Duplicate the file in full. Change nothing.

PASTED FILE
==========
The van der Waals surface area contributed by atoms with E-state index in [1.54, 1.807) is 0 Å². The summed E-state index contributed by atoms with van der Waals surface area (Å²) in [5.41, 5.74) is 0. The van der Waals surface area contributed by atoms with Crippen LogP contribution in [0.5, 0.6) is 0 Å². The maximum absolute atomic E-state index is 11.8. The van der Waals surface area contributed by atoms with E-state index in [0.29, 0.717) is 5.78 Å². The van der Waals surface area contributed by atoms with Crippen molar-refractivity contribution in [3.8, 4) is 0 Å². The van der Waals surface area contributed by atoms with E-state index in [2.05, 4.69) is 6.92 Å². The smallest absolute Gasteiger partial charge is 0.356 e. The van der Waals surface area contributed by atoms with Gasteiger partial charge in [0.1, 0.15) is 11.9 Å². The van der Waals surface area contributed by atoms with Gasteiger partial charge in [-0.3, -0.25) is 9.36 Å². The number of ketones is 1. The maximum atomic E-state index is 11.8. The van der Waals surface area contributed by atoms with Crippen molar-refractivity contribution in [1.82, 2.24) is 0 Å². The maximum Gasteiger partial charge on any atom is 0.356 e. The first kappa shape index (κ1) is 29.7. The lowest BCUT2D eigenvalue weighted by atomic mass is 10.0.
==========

The van der Waals surface area contributed by atoms with E-state index in [1.54, 1.807) is 0 Å². The summed E-state index contributed by atoms with van der Waals surface area (Å²) in [5.41, 5.74) is 0. The van der Waals surface area contributed by atoms with Crippen LogP contribution in [0.5, 0.6) is 0 Å². The maximum absolute atomic E-state index is 11.8. The van der Waals surface area contributed by atoms with E-state index in [0.29, 0.717) is 5.78 Å². The van der Waals surface area contributed by atoms with Crippen molar-refractivity contribution in [3.8, 4) is 0 Å². The van der Waals surface area contributed by atoms with E-state index in [2.05, 4.69) is 6.92 Å². The smallest absolute Gasteiger partial charge is 0.356 e. The van der Waals surface area contributed by atoms with Gasteiger partial charge in [0.1, 0.15) is 11.9 Å². The van der Waals surface area contributed by atoms with Gasteiger partial charge in [-0.3, -0.25) is 9.36 Å². The number of ketones is 1. The maximum atomic E-state index is 11.8. The van der Waals surface area contributed by atoms with Crippen molar-refractivity contribution in [1.82, 2.24) is 0 Å². The maximum Gasteiger partial charge on any atom is 0.356 e. The first kappa shape index (κ1) is 29.7. The lowest BCUT2D eigenvalue weighted by atomic mass is 10.0.